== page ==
1. Archimedes Principle
The principle was discovered in
3rd century B.C. by the Greek mathematician. Archimedes. It states that when a body is partially or totally immersed in a fluid, it experiences an upward thrust equal to the weight of the fluid displaced by it that i.e. its apparent loss of weight is equal to the weight of liquid displaced.
2. Avagadro’s Law
In 1811 it was discovered by an Italian Scientist Anedeos Avagadro. This law states that equal volume of all gases under the same conditions of temperature and pressure contain equal number of molecules.
3. Ohm's Law
It states that the current passing through a conductor between two points is directly proportional to the potential difference across the two points provided the physical state and temperature etc. of the conductor does not change.
4. Newton’s Laws
Objects attract each other with a force directly proportional to the product of the masses of the objects and inversely proportional to the square of the distance between them. Hence, for objects on or near the earth, the mass of the earth is very much greater than the object, and so the gravitational force between them makes objects fall towards the earth. That is why lead and feather fall at the same rate in a vacuum.
Newton’s First law of Motion
A body continues in its state of rest, or of uniform motion in a straight line, except in so far as it is compelled by external impressed forces to change that state. It is also called Law of Inertia.
Newton’s Second Law of Motion
The rate of change of momentum is proportional to the impressed force and takes place in the direction of the straight line in which the force acts. In other words “Force is equal to mass multiplied by acceleration”.
Newton’s Third Law of Motion
To every action there is equal and opposite reaction. This is the principle behind the recoil felt on pulling the trigger of a gun.
Newton’s Law of cooling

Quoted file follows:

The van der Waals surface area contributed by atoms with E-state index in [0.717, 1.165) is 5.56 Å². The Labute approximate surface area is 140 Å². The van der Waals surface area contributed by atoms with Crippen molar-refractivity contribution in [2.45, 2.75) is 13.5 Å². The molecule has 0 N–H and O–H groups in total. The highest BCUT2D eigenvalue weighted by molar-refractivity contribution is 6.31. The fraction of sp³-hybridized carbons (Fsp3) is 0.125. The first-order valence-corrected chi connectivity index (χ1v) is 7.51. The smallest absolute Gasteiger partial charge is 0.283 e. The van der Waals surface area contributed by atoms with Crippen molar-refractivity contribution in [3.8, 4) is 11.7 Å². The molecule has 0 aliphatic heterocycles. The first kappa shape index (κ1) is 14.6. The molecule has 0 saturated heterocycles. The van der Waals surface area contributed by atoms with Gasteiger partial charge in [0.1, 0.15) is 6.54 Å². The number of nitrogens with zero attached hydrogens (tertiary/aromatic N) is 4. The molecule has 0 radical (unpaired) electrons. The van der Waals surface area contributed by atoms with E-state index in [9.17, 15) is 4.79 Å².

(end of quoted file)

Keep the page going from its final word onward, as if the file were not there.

The rate at which a body cools or loses its heat to its surroundings is proportional to the excess of mean temperature of the body over that of the surroundings, provided this temperature excess is not too large.
5. Coulomb’s Law
The force between the two electric charges reduces to a quarter of its former value when the distance between them is doubled. The SI unit of electric charge, coulomb, is named after Charles Augustin de Coulomb who established the law.
6. Stefan’s Law
The total energy radiated from a black body is equal to the fourth power of its absolute temperature.
7. Pascal’s Law
When pressure is applied to a fluid, the pressure change is transmitted to every part of the fluid without loss. Hydraulic machines like the hydraulic press work on this principle.
Atmospheric pressure decreases with increase in height. The SI unit of pressure is pascal which is named after Pascal who established this law.
8. Hooke’s Law
This law states that the extension of a spring is proportional to the tension stretching it. Doubling of the tension results in the doubling of the amount of stretch.
9. Bernoulli's Principle
It states that as the speed of a moving fluid, liquid or gas, increases, the pressure within the fluid decreases. The aerodynamic lift on the wing of an aeroplane is also explained in part by this principle.
10. Boyles's Law
It states that temperature remaining constant, volume of a given mass of a gas varies inversely with the pressure of the gas.
11. Charles's Law
It states that pressure remaining constant, the volume of a given mass of gas increases or decreases by 1/273 part of its volume at 0 degree Celsius for each degree Celsius rise or fall of its temperature.
12. Kepler's Law
Each planet revolves round the Sun in an elliptical orbit with the Sun at one focus. The straight line joining the Sun and the planet sweeps out equal areas in equal intervals. The squares of the orbital periods of planets are proportional to the cubes of their mean distance from the Sun.
13. Law of conservation of energy
It states that energy can neither be created nor destroyed but it can be transformed from one form to another. Since energy cannot be created or destroyed, the amount of energy present in the universe is always remain constant.
14. Tyndall effect
The scattering of light by very small particles suspended in a gas or liquid.
15. Graham’s Law
It states that the rates of diffusion of gases are inversely proportional to the square roots of their densities under similar conditions of temperature and pressure.